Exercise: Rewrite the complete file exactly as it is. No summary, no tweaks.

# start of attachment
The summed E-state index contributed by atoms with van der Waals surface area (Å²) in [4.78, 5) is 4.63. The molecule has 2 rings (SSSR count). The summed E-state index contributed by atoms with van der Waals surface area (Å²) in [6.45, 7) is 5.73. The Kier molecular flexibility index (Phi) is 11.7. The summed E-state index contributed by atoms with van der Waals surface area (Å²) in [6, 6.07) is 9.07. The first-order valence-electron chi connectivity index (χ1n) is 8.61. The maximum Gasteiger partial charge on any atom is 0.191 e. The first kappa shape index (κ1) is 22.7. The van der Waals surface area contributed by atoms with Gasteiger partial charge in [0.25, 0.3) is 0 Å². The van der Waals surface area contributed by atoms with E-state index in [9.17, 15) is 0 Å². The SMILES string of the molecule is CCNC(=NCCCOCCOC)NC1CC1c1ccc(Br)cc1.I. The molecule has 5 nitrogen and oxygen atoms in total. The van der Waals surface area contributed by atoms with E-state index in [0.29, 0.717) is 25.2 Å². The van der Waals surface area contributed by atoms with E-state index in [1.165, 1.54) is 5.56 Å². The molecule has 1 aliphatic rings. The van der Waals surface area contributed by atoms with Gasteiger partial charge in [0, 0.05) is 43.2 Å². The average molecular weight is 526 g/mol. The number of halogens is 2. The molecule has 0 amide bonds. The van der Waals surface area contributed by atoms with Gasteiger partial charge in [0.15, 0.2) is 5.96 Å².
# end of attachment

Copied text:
The summed E-state index contributed by atoms with van der Waals surface area (Å²) in [4.78, 5) is 4.63. The molecule has 2 rings (SSSR count). The summed E-state index contributed by atoms with van der Waals surface area (Å²) in [6.45, 7) is 5.73. The Kier molecular flexibility index (Phi) is 11.7. The summed E-state index contributed by atoms with van der Waals surface area (Å²) in [6, 6.07) is 9.07. The first-order valence-electron chi connectivity index (χ1n) is 8.61. The maximum Gasteiger partial charge on any atom is 0.191 e. The first kappa shape index (κ1) is 22.7. The van der Waals surface area contributed by atoms with Gasteiger partial charge in [0.25, 0.3) is 0 Å². The van der Waals surface area contributed by atoms with E-state index in [9.17, 15) is 0 Å². The SMILES string of the molecule is CCNC(=NCCCOCCOC)NC1CC1c1ccc(Br)cc1.I. The molecule has 5 nitrogen and oxygen atoms in total. The van der Waals surface area contributed by atoms with E-state index in [0.29, 0.717) is 25.2 Å². The van der Waals surface area contributed by atoms with E-state index in [1.165, 1.54) is 5.56 Å². The molecule has 1 aliphatic rings. The van der Waals surface area contributed by atoms with Gasteiger partial charge in [0, 0.05) is 43.2 Å². The average molecular weight is 526 g/mol. The number of halogens is 2. The molecule has 0 amide bonds. The van der Waals surface area contributed by atoms with Gasteiger partial charge in [0.15, 0.2) is 5.96 Å².